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The latest news on New York architecture.

Buildings larger than 25,000 square feet that are higher than 6 stories need to comply with two sets of regulations in New York City. 

The new Building Emissions Law that is part of the Climate Mobilization Act requires buildings larger than 25,000 square feet to reduce their emissions 40% by 2030 and 80% by 2050.  This will drive the overall reduction of emissions citywide decreasing NYC’s carbon footprint to enact Mayor de Blasio’s pledge that the city become carbon neutral by 2050.

The Façade Inspection Safety Program (FISP) requires buildings with more than 6 stories to be regularly inspected and repaired, this is intended to reduce the risk of falling façade hazards to the public.  NYC’s upcoming FISP Cycle 9 opens for technical report submissions on February 21, 2020 through February 21, 2024.

The NYC Department of Buildings newest amendments to FISP are scheduled to become effective February 20, 2020. The rule amendments are designed to enhance the qualified exterior wall inspector qualifications, inspection requirements and civil penalties against owners to ensure public safety.

The New York City Council outlines that residential buildings contribute the most greenhouse gas emissions in NYC. Medium size pre-war multifamily properties are particularly inefficient, according to this study by the Urban Green Council. Multifamily properties will need to reduce fuel use to meet the upcoming emissions caps by 2024. 

Scott Henson Architect has the expertise to look at your building holistically and develop a long-term plan to improve both energy efficiency and façade safety. We are committed to helping our clients drive towards a safer and more sustainable future for NYC.

Published in Sustainability
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Compliance With Local Law 11 Cycle 8

New laws are often enacted after there has been some sort of tragedy. Local Law 10, later 11, is no exception.

In 1980, a piece of masonry fell from a building and a pedestrian was killed. To help prevent this from happening again, The New York City Council amended the building code. Building exteriors now had to be inspected by a properly licensed engineer or architect. This was called the Local Law 10 of 1980.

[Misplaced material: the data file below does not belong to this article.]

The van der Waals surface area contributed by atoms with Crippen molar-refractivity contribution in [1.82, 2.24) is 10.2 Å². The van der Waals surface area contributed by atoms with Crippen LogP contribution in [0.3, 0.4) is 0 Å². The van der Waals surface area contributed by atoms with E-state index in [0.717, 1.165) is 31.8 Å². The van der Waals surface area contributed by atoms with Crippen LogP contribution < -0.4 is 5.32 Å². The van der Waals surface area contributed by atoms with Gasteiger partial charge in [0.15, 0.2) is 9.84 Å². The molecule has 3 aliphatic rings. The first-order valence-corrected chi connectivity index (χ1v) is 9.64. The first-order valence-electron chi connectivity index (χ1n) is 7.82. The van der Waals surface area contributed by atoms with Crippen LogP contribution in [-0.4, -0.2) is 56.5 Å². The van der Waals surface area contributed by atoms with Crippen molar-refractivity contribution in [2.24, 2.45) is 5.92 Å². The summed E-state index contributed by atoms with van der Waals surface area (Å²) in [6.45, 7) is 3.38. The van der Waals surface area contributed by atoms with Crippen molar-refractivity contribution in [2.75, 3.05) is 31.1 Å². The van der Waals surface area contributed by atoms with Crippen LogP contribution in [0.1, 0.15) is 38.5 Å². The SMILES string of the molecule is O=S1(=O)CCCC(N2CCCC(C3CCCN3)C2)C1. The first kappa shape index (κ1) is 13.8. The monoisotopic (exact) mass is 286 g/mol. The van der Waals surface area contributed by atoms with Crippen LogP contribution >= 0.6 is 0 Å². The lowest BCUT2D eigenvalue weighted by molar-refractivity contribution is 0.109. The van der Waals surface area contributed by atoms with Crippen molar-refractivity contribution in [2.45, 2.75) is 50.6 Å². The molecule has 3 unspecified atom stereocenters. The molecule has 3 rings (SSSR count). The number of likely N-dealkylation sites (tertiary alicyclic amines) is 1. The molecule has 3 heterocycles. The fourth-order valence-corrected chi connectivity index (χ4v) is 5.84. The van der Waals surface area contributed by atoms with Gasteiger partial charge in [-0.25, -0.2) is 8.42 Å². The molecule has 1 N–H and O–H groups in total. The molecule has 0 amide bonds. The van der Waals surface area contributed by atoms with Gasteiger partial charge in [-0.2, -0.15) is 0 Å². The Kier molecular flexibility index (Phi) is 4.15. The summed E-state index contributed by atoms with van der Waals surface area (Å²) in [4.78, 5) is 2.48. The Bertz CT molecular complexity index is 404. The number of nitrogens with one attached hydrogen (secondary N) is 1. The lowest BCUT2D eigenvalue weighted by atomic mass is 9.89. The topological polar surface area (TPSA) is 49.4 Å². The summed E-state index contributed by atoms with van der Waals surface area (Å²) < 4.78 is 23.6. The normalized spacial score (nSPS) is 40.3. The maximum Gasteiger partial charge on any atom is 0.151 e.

The Local Law 10 of 1980 was amended and became the Local Law 11 of 1998. It is also referred to as "FISP," the Facade Inspection Safety Program.  It represents the oldest enforced facade inspection law in the nation, with over 12,500 buildings falling under its jurisdiction. 

There have been different inspection cycles under this law. Cycles 1 through 7 ran from the inception of the law until February, 2013. The current Cycle 8 began February 21, 2015 and will run until February 21, 2019.

These rules apply to buildings that are higher than 6 stories in height. If there is a question whether inspection and reporting is applicable, there is a website where the current FISP status can be checked. That website is here.here. The exterior walls and appurtenances must be checked by a licensed inspector, a Qualified Exterior Wall Inspector (QEWI). There is a two-year window within which this inspection must be done, and this window cycles every 5 years. All exterior walls must be examined.

There is a Critical Report that must be filed with the Department of Buildings (DOB). The classifications in the resultant report are Safe, Unsafe, or Safe with a Repair and Maintenance Program (SWARMP).

  • Safe applies to a building that will not become unsafe within the next five years
  • Unsafe is a condition of a building wall, any appurtenances thereto, or any part thereof, that is hazardous to persons or property and requires prompt repair." An unsafe condition must be corrected within 30 days. Extensions are permitted if certain conditions are met.
  • SWARMP is something that is safe at the time of inspection, but will need repair or maintenance within the next five years.

There are filing fees that apply to these reports.

When it comes to Cycle 8, there have been some changes that affect report filings.

  1. Prior to Cycle 8, if an air conditioner was considered unsafe, that designation then applied to the whole building. Now, an unsafe air conditioner is permitted a SWARMP designation. 
  2. Reports must now be filed within 60 days of completion, or a new examination is required.  This keeps reporting up-to-date and accurate.
  3. The third change involves fees. If a report has been rejected twice, a new fee is charged to cover the cost of the third report review.

If you are still finishing taking care of business from Cycle 7, it is time to finish that now. The Sub-Cycle 8A runs from February 21, 2015 to February 21, 2017.  If your building comes up for inspection, and you still not have completed a Cycle 7 SWARMP, well, you can see the potential problem. Cycle 7 repairs need to be completed now.

Contact us so we can help you come into compliance with Local Law 11, Cycle 8, as well as complete any Cycle 7 repairs.

Published in Sustainability